The Woman Who Detects Parkinson’s Disease With Smell

Joy Milne.

We know Parkinson’s disease as that physical disability of being able to move and speak normally. One of the main problems caused by Parkinson’s, is to be able to identify its manifestation prematurely. Therefore, it is very positive that a surprising case in Scotland has given researchers some hope.

A woman, Joy Milne, can detect this disease only by smell She discovered this ability with her closest relative, her husband, who she noticed a change in body odor a few years earlier.

What is Parkinson’s?

Parkinson’s disease is a disorder that directly affects physical movement in the human body Its cause is the death or degeneration of some neurons and the known substantia nigra regions. Especially affected are the regions called basal ganglia, whose function is to ensure correct control of movements.

Thus, this disease produces negative effects on the physical activity of any person, such as stiffness, tremors, postural instability, or slowness of speech 75% of patients who suffer from this disease are over 65 years old, while the remaining 25% are minors.

The woman who detects Parkinson’s by smell

One of the most notable dramas of this disorder is its almost impossibility of detecting it in time to be able to, at least, avoid its development in the most aggressive phase. Researchers specialized in diseases of this type assure that in 90% of cases it is impossible to detect any type of symptom until it is too late.

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However, recently the possibility of preventing the aggressive development of Parkinson’s has begun to be seen. An ordinary woman, with a normal life but with an excellent sense of smell, Joy Milne, from the city of Perth (Scotland), saw how this fact has represented a tremendous advance in the field of research into the disease.

Her name came to light when at the University of Manchester (England), incredulous at such an event, they decided to invite her to check to what extent what she said was true. Mrs Milne claimed to have detected no less than a whopping 6 years before of the definitive manifestation of Parkinson’s in her husband. And this is simply done by sniffing a garment before washing it.

The definitive test to prevent

The team that wanted to carry out the research, also from the University of Perth, proposed bringing together 16 people, half with Parkinson’s and the other half 100% healthy. From these individuals, the clothing items were taken, both pants, shirts and other accessories.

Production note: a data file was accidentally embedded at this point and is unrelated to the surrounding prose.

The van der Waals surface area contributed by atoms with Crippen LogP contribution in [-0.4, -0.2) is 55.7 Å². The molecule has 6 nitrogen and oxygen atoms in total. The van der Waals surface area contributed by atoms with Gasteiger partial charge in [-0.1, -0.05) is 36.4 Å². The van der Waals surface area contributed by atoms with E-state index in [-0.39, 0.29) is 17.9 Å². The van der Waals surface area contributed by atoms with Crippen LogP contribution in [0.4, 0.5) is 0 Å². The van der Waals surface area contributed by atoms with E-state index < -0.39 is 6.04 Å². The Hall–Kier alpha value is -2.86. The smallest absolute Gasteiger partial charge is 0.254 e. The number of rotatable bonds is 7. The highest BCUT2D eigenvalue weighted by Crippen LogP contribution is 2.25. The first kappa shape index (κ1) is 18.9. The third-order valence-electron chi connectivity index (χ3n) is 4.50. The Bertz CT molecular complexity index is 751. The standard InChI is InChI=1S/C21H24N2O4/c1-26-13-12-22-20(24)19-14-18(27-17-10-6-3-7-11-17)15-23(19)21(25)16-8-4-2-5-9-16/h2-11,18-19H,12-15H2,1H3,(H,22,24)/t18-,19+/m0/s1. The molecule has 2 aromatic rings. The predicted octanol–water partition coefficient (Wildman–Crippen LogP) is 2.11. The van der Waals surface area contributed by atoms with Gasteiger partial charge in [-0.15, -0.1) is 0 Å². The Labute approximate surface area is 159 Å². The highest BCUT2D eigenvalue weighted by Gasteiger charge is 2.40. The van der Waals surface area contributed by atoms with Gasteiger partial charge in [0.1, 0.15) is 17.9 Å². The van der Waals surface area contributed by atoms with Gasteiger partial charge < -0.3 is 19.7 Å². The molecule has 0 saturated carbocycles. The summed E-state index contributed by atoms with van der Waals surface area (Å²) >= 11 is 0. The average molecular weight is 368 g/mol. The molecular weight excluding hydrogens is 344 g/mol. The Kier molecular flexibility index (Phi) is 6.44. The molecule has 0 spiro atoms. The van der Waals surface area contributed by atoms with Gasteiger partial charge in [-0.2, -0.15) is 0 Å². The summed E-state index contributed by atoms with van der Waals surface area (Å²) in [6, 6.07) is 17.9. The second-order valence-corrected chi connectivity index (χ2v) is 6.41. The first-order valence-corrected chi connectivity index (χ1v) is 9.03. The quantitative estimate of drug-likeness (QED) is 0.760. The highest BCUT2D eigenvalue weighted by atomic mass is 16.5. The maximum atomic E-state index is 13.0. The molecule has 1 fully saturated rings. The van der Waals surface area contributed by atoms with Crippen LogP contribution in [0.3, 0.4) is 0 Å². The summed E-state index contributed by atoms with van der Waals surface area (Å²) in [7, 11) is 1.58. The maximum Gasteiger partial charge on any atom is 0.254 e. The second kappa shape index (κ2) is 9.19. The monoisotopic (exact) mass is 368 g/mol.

Joy handled all the clothes, sniffed them well, and without thinking too much, identified with labels those people who would not suffer from Parkinson’s and those who did have it The result was clamorous. He was right in all cases, he was complete. Years later, he was informed that the items classified as suspicious confirmed his prediction. The owners ended up developing the disease.

Encouraging results

“I was skeptical, to be honest. But it has been thanks to Joy that we have made so much progress in this field,” says one of the professors at the University of Manchester, involved in the study. With such a humble and natural technique, 10 other molecules have been detected that diagnose the presence of Parkinson’s before it fully manifests.

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In the UK, 1 in 600 people suffer from Parkinson’s disease, with a total of approximately 130,000 cases. Trauma that leaves patients unable to detect it worsens their condition. Many denounce the lack of progress in the last 25 years, and pressure the English government to allocate more resources to research, so there is great urgency to find a solution.

However, scientists advance that we must be careful with this smell technique, since it is not, by any means and despite its incredible results, the definitive test. At the moment, Joy Milne’s case is exceptional, and nowhere else in the world has a similar technique been glimpsed nor has anyone else been found with the same gift.